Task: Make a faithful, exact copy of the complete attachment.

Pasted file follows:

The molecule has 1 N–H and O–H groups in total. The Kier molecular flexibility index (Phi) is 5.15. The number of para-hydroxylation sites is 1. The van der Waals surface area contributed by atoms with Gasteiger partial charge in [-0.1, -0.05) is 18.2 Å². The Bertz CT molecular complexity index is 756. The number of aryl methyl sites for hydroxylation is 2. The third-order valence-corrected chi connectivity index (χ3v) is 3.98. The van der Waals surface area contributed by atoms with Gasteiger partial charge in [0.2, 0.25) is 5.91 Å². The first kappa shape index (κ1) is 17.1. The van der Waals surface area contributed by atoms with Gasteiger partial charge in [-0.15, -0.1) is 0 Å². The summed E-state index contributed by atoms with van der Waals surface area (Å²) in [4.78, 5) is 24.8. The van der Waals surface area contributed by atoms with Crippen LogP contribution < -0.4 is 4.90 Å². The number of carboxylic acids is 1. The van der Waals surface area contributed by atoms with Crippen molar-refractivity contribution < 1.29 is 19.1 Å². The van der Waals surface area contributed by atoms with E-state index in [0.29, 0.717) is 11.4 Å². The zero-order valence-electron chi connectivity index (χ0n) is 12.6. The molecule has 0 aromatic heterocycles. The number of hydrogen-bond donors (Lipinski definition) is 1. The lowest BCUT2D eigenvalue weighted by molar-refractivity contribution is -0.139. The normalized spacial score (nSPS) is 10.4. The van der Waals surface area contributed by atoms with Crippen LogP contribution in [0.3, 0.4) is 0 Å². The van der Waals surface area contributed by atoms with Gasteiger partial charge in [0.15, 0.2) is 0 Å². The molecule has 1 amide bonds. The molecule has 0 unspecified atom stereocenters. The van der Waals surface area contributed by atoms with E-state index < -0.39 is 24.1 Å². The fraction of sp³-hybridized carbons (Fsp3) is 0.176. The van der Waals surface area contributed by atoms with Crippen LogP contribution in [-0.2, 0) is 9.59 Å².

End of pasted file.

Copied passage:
The molecule has 1 N–H and O–H groups in total. The Kier molecular flexibility index (Phi) is 5.15. The number of para-hydroxylation sites is 1. The van der Waals surface area contributed by atoms with Gasteiger partial charge in [-0.1, -0.05) is 18.2 Å². The Bertz CT molecular complexity index is 756. The number of aryl methyl sites for hydroxylation is 2. The third-order valence-corrected chi connectivity index (χ3v) is 3.98. The van der Waals surface area contributed by atoms with Gasteiger partial charge in [0.2, 0.25) is 5.91 Å². The first kappa shape index (κ1) is 17.1. The van der Waals surface area contributed by atoms with Gasteiger partial charge in [-0.15, -0.1) is 0 Å². The summed E-state index contributed by atoms with van der Waals surface area (Å²) in [4.78, 5) is 24.8. The van der Waals surface area contributed by atoms with Crippen LogP contribution < -0.4 is 4.90 Å². The number of carboxylic acids is 1. The van der Waals surface area contributed by atoms with Crippen molar-refractivity contribution < 1.29 is 19.1 Å². The van der Waals surface area contributed by atoms with E-state index in [0.29, 0.717) is 11.4 Å². The zero-order valence-electron chi connectivity index (χ0n) is 12.6. The molecule has 0 aromatic heterocycles. The number of hydrogen-bond donors (Lipinski definition) is 1. The lowest BCUT2D eigenvalue weighted by molar-refractivity contribution is -0.139. The normalized spacial score (nSPS) is 10.4. The van der Waals surface area contributed by atoms with Crippen LogP contribution in [0.3, 0.4) is 0 Å². The van der Waals surface area contributed by atoms with Gasteiger partial charge in [0.15, 0.2) is 0 Å². The molecule has 1 amide bonds. The molecule has 0 unspecified atom stereocenters. The van der Waals surface area contributed by atoms with E-state index < -0.39 is 24.1 Å². The fraction of sp³-hybridized carbons (Fsp3) is 0.176. The van der Waals surface area contributed by atoms with Crippen LogP contribution in [-0.2, 0) is 9.59 Å².